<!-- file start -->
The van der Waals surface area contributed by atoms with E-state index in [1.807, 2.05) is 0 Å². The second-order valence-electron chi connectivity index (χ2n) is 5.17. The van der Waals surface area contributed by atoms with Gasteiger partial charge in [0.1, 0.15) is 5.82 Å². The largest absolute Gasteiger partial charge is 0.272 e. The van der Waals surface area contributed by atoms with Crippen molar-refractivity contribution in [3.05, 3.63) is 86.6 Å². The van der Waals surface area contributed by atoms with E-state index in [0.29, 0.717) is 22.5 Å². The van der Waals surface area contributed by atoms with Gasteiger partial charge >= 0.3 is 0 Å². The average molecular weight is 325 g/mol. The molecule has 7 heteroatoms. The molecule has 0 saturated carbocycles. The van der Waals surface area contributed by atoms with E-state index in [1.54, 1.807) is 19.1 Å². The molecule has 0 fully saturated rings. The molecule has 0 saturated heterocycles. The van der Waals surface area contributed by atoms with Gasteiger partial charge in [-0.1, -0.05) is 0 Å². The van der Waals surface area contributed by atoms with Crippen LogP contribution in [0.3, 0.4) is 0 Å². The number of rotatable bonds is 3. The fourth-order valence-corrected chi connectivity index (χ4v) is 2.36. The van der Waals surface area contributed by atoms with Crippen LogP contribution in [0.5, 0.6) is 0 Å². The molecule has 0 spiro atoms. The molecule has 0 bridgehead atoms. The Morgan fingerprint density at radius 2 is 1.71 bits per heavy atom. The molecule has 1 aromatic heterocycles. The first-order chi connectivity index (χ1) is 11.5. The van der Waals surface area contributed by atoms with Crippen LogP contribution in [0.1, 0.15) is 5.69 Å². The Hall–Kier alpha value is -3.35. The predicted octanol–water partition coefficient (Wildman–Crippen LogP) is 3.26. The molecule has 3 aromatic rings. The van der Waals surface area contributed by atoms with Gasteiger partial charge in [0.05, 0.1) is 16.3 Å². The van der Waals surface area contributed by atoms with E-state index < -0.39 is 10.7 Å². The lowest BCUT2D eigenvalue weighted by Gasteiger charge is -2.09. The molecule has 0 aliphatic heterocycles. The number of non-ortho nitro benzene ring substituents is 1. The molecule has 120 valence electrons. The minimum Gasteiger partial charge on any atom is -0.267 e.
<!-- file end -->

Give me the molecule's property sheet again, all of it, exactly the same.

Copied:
The van der Waals surface area contributed by atoms with E-state index in [1.807, 2.05) is 0 Å². The second-order valence-electron chi connectivity index (χ2n) is 5.17. The van der Waals surface area contributed by atoms with Gasteiger partial charge in [0.1, 0.15) is 5.82 Å². The largest absolute Gasteiger partial charge is 0.272 e. The van der Waals surface area contributed by atoms with Crippen molar-refractivity contribution in [3.05, 3.63) is 86.6 Å². The van der Waals surface area contributed by atoms with E-state index in [0.29, 0.717) is 22.5 Å². The van der Waals surface area contributed by atoms with Gasteiger partial charge >= 0.3 is 0 Å². The average molecular weight is 325 g/mol. The molecule has 7 heteroatoms. The molecule has 0 saturated carbocycles. The van der Waals surface area contributed by atoms with E-state index in [1.54, 1.807) is 19.1 Å². The molecule has 0 fully saturated rings. The molecule has 0 saturated heterocycles. The van der Waals surface area contributed by atoms with Gasteiger partial charge in [-0.1, -0.05) is 0 Å². The van der Waals surface area contributed by atoms with Crippen LogP contribution in [0.3, 0.4) is 0 Å². The number of rotatable bonds is 3. The fourth-order valence-corrected chi connectivity index (χ4v) is 2.36. The van der Waals surface area contributed by atoms with Crippen LogP contribution in [0.5, 0.6) is 0 Å². The molecule has 0 spiro atoms. The molecule has 0 bridgehead atoms. The Morgan fingerprint density at radius 2 is 1.71 bits per heavy atom. The molecule has 1 aromatic heterocycles. The first-order chi connectivity index (χ1) is 11.5. The van der Waals surface area contributed by atoms with Crippen LogP contribution in [0.1, 0.15) is 5.69 Å². The Hall–Kier alpha value is -3.35. The predicted octanol–water partition coefficient (Wildman–Crippen LogP) is 3.26. The molecule has 3 aromatic rings. The van der Waals surface area contributed by atoms with Gasteiger partial charge in [0.05, 0.1) is 16.3 Å². The van der Waals surface area contributed by atoms with E-state index < -0.39 is 10.7 Å². The lowest BCUT2D eigenvalue weighted by Gasteiger charge is -2.09. The molecule has 0 aliphatic heterocycles. The number of non-ortho nitro benzene ring substituents is 1. The molecule has 120 valence electrons. The minimum Gasteiger partial charge on any atom is -0.267 e.